Local History: Our Town – Our Story: A Woman’s Work is Never Done: Part 7, Rest on Sunday

by Ann Koppy, BHSoc Historianbeaverton-historical-society-logo

Pioneer women followed a regular routine for household chores:

  • Wash on Monday.
  • Iron on Tuesday.
  • Mend on Wednesday.
  • Churn on Thursday.
  • Clean on Friday.
  • Bake on Saturday.
  • Rest on Sunday.
  • Sunday is for Resting

As the pioneers settled into their new homes in the wilderness, they followed their familiar Monday through Saturday work routine. But Sunday was set aside to reflect, rest, and socialize. In the earliest days, communities usually didn’t have houses of worship until after homes and schoolhouses were built. Congregations improvised and held services wherever possible: in neighbors’ houses,  schools, or groves of trees until land and funding could be secured. They traveled by foot, wagon, train, or horseback. Early places of worship in rural American were usually simple, one-room wood frame construction.  There were exceptions.

Tualatin Plains Presbyterian Church

Many of the pioneer-era church buildings are gone, replaced by newer and more spacious structures. One of the most well-known that is still standing is the iconic Tualatin Plains Presbyterian Church about four miles from Hillsboro. Familiarly known as the Old Scotch Church, it was completed in 1878. Its twelve charter members, immigrants from Aberdeenshire, Scotland, had organized five years earlier. They met at Columbia Academy schoolhouse until they could find a permanent site.

The congregation began their search for a suitable location for a church and cemetery. They settled on a wooded two-acre site owned by Jacob Hoover, near McKay Creek. He sold one acre for $25 and donated the other. Construction began without delay. Community and church members contributed much of the materials and labor. The expected cost was still about $2,000, which included stained glass windows imported from Scotland. Its distinctive eight-sided steeple, buttresses, and steeply-pitched roof may have been inspired by the Gothic structures of the Old World.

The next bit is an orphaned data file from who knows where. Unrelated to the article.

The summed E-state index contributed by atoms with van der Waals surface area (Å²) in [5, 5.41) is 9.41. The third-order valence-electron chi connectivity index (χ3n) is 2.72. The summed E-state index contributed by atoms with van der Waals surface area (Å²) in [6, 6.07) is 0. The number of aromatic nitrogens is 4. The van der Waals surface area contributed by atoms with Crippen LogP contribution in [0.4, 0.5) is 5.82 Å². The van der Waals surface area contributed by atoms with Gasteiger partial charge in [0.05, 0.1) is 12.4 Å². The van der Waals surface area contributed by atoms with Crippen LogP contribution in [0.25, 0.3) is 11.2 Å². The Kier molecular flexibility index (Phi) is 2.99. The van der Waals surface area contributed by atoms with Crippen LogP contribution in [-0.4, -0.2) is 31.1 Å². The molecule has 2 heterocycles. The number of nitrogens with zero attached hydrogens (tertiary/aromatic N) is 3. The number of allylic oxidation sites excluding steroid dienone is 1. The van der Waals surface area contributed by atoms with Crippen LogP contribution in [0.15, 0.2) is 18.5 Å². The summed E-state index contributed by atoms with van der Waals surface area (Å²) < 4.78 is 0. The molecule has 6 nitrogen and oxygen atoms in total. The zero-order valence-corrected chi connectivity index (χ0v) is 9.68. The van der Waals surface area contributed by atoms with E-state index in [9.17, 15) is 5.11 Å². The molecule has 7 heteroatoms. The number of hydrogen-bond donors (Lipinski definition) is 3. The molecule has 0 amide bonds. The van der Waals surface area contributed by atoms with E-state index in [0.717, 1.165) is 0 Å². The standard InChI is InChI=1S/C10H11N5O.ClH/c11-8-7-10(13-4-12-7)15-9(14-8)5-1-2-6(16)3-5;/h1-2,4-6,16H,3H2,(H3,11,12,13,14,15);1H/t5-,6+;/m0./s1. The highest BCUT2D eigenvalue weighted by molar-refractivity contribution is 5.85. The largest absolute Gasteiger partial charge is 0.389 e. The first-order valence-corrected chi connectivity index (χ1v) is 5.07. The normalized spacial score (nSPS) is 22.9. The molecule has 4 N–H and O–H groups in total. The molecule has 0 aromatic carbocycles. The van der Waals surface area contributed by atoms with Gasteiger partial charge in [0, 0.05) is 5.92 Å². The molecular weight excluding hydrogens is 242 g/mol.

Today, the Carpenter Gothic style of architecture and white wooden frame distinguish it as both a National Register of Historic Places site and contemporary house of worship. 30685 Scotch Church Road, Hillsboro.

West Union Baptist Church

Washington County lays claim to the oldest Baptist Church west of the Rocky Mountains. In 1843, David Thomas Lenox, his wife Louisa, and their eight children left Missouri on the first wagon train over the Oregon Trail. As company captain, spiritual leader of a group of Baptists, and a man of strong faith, he refused to allow the journey to continue on Sunday.  He instead conducted services in a tent or under the stars.

Upon arriving in the Oregon Country, the family settled in East Tualatin Plains (now Hillsboro.) The congregation met in the log cabin Lenox had built as the family home for some time. Deacon Lenox eventually donated two acres of his land claim for a church and cemetery. Nine years later, on Christmas day in 1853, the West Union Baptist Church was dedicated by the Reverend Ezra Fisher. According to the Baptist Annals of Oregon by Charles Mattoon, cost to build the meeting house was $1,512.43, “free from all encumbrance.” It is a one-story structure, built of cedar and fir in the Classical Revival style, and listed on the National Register of Historic Places: 22365 NW West Union Road, Hillsboro.

St. Cecelia Catholic Church

St. Cecelia Catholic Church in Beaverton traces its beginnings to St. Anthony of Padua church in Cedar Mill. Beginning in 1876, Father Joseph Hermann celebrated Mass in a school, neighbors’ homes, and a vacant log cabin. Two years later, Bernard McKenna and John O’Brien donated timberlands for a church and cemetery. Archbishop Blanchet then bought an additional 1.4 acres for $14.  The 20’ x 40’ wood structure was moved from the west side of Murray Boulevard to the east side in 1882 and dedicated to St. Anthony of Padua in 1884. This original building was used until its demolition in 1922. The cemetery is located in the 300 block of SW Murray Boulevard.

The parish again relocated, this time from Cedar Mill to Beaverton, in 1908 to serve the town’s developing population.  Father L.A. LeMiller obtained a building, purportedly a former cheese factory, and moved it to the northeast corner of Hall Boulevard and Canyon Road. It was dedicated in 1908 to St. Mary. In 1913 a chapel and school were combined into a single, two-story structure, dedicated as St. Cecelia. The building was torn down in 1951 when an auto dealership built a garage and showroom. The parish house that had been built about 1915 adjacent to the church still exists: the back part of a bicycle shop on the 12300 block of SW Canyon Road.

At day’s end, pioneers had taken a break from their chores, worshipped, and socialized. They were ready for work the next six days.

Interested in more local history? Visit www.historicbeaverton.org